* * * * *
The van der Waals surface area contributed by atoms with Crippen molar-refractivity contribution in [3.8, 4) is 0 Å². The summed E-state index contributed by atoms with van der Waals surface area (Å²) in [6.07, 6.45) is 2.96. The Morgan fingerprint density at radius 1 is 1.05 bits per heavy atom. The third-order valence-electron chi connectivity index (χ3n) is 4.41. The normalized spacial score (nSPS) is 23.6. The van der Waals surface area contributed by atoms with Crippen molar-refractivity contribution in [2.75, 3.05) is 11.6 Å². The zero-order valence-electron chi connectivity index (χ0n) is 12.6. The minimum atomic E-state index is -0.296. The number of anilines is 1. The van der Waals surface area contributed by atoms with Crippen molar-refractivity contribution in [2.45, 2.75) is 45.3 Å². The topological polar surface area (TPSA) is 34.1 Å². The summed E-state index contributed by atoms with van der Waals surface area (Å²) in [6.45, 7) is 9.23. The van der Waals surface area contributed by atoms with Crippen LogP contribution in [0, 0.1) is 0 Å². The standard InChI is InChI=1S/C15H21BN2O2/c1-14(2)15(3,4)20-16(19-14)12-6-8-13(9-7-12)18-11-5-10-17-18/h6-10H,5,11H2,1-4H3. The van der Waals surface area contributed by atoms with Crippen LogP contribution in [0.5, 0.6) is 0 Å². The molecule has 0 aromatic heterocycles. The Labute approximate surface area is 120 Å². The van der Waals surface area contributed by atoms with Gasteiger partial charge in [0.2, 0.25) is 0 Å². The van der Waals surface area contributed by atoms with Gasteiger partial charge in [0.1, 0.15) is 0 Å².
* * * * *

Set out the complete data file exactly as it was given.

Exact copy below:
The van der Waals surface area contributed by atoms with Crippen molar-refractivity contribution in [3.8, 4) is 0 Å². The summed E-state index contributed by atoms with van der Waals surface area (Å²) in [6.07, 6.45) is 2.96. The Morgan fingerprint density at radius 1 is 1.05 bits per heavy atom. The third-order valence-electron chi connectivity index (χ3n) is 4.41. The normalized spacial score (nSPS) is 23.6. The van der Waals surface area contributed by atoms with Crippen molar-refractivity contribution in [2.75, 3.05) is 11.6 Å². The zero-order valence-electron chi connectivity index (χ0n) is 12.6. The minimum atomic E-state index is -0.296. The number of anilines is 1. The van der Waals surface area contributed by atoms with Crippen molar-refractivity contribution in [2.45, 2.75) is 45.3 Å². The topological polar surface area (TPSA) is 34.1 Å². The summed E-state index contributed by atoms with van der Waals surface area (Å²) in [6.45, 7) is 9.23. The van der Waals surface area contributed by atoms with Crippen LogP contribution in [0, 0.1) is 0 Å². The standard InChI is InChI=1S/C15H21BN2O2/c1-14(2)15(3,4)20-16(19-14)12-6-8-13(9-7-12)18-11-5-10-17-18/h6-10H,5,11H2,1-4H3. The van der Waals surface area contributed by atoms with Crippen LogP contribution in [0.5, 0.6) is 0 Å². The molecule has 0 aromatic heterocycles. The Labute approximate surface area is 120 Å². The van der Waals surface area contributed by atoms with Gasteiger partial charge in [0.2, 0.25) is 0 Å². The van der Waals surface area contributed by atoms with Gasteiger partial charge in [0.1, 0.15) is 0 Å².